My column for the June 2016 issue of Caimán Cuadenos de Cine. — J.R.
One of the frustrations about living in the U.S. these days is the virtual absence of TV news, replaced by a media circus built around the omnipresence of single events — the deaths of Frank Sinatra and Michael Jackson, or, this year, the U.S. Presidential primary elections. As with most Hollywood blockbusters, these circuses are designed to screen out the rest of the world, assuming that Americans are interested in sensation more than thought and can only focus on one momentous event at a time (which means that the delighted TV pundits can ignore the rest of the world with impunity). So it’s logical that everything Donald Trump utters or tweets gets more coverage than anything said by Barack Obama and that the same sound bites from Trump and the other candidates get endlessly recycled, thumbed over, and analyzed.
Consequently, it’s at once ironic and appropriate that the two most relevant and contemporary cinematic events that I’ve seen lately are both cable TV docudramas about media circuses of the 1990s, both of which offer certain insights into how a Frankenstein monster such as Trump was created thanks to the unholy marriage of celebrity culture and what subsequently became known as “reality TV”: a ten-part miniseries called American Crime Story: The People vs. O.J. Simpson, set in 1995-95, which recently concluded, and Confirmation, which aired a week later–a single feature about the Senate’s 1991 Supreme Court confirmation hearing for Clarence Thomas, at which a law professor and former employee of his, Anita Hill, accused him of sexual harassment.
The difference between these films is considerable — the former is more accomplished, and the latter problematically mixes fictional re-enactments with actual 1991 news reports (and, even more dubiously, positions the public humiliation of Hill as an inspirational “happy ending” by implying that she became a martyred trail-blazer for a saner future). But the parallels between them and the events they cover are striking. Both events arguably culminated in huge miscarriages of justice — a murderer found innocent, a conservative sex harasser appointed to the Supreme Court — prompted by media circuses in which charges of racial brutality theatrically displaced the other issues. (O.J. Simpson, his most vocal defense attorney, and the associate prosecutor were all black, and the murder victims, including Simpson’s wife, were both white; Thomas — also married to a white woman — and Hill were both black, and the Senators at the hearing were all white.) Simpson’s defenders won his case by shifting the trial’s focus from the overwhelming evidence pointing to Simpson as murderer to the racist practices of the Los Angeles police department (which paradoxically had little relevance to this case due to Simpson’s celebrity and wealth); Thomas denied all of Hill’s sober and soft-spoken charges and overpowered them rhetorically by calling the proceedings “a high-tech lynching,” providing the event with its best-remembered sound bite.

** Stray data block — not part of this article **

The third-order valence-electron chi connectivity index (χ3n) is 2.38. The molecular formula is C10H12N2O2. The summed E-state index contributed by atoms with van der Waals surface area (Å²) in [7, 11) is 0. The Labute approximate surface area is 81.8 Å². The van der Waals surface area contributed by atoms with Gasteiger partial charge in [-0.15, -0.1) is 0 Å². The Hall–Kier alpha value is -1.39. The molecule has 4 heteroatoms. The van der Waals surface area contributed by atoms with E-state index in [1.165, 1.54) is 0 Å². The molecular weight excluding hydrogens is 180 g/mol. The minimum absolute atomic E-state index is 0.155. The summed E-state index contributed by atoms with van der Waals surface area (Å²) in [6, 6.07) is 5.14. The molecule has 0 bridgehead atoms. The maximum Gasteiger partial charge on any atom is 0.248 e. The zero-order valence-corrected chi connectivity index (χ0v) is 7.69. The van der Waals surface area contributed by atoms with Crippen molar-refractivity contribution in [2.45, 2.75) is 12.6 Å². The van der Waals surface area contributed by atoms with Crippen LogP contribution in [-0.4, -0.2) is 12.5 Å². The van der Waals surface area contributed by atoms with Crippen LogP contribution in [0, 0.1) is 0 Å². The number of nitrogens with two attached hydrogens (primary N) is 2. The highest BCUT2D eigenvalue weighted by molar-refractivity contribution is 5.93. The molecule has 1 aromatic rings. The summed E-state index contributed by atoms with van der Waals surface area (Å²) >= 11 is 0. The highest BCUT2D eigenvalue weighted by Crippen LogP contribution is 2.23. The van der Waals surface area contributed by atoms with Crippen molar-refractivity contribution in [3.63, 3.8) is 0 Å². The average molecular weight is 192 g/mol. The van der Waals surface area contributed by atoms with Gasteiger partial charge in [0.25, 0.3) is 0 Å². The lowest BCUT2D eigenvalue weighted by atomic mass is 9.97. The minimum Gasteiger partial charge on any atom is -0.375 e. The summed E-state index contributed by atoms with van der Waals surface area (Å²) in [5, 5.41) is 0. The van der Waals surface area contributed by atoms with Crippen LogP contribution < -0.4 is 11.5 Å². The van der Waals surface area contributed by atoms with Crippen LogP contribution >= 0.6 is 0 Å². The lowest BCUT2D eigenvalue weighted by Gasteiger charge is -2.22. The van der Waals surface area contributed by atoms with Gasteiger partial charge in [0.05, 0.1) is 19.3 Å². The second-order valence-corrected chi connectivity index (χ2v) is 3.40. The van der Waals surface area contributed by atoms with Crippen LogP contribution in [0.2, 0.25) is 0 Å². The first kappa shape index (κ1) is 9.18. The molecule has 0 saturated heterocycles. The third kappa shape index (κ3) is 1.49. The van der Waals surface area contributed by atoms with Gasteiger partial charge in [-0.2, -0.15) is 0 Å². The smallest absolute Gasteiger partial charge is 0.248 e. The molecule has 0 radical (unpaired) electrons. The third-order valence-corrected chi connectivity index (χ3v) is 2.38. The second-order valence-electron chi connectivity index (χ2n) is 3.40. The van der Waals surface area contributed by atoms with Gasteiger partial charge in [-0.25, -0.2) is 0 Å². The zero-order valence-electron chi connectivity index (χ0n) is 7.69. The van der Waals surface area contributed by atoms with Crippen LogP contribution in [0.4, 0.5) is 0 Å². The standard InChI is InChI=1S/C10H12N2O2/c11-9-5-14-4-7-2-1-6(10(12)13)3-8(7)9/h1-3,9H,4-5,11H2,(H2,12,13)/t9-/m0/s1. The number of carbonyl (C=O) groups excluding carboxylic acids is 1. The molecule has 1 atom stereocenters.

Recounting either the news or recent history in the form of sound bites is a treacherous activity that invariably leads to some form of deception. Trump’s recurring claim that he refuses to be “politically correct” implies that PC language comes exclusively from the left, a notion usually accepted without challenge. But one could easily argue that Trump’s own favorite slogan, “Make America great again,” is a PC version of “Make America white again.” By the same token, calling Obama black is a PC way of denying that he’s half white, and “Iraq war” is a PC euphemism for the military occupation of Iraq.
On the other hand, recounting the news or recent history in terms of docudrama — or more precisely, using docudrama about recent history as a way of commenting on current events — is a more fruitful activity, bringing some historical perspective to the present and thus making a critical analysis possible. This Brechtian possibility was proposed by Godard in 1962 when he said, “Today, we should show Castro and Kennedy, played by actors: Here’s the sad story of Castro and Kennedy!” From this standpoint, Kerry Washington’s performance as Anita Hill and John Travolta’s version of Robert Shapiro — the white celebrity lawyer who led Simpson’s defense — may have even more to tell us about today than Hill or Shapiro could.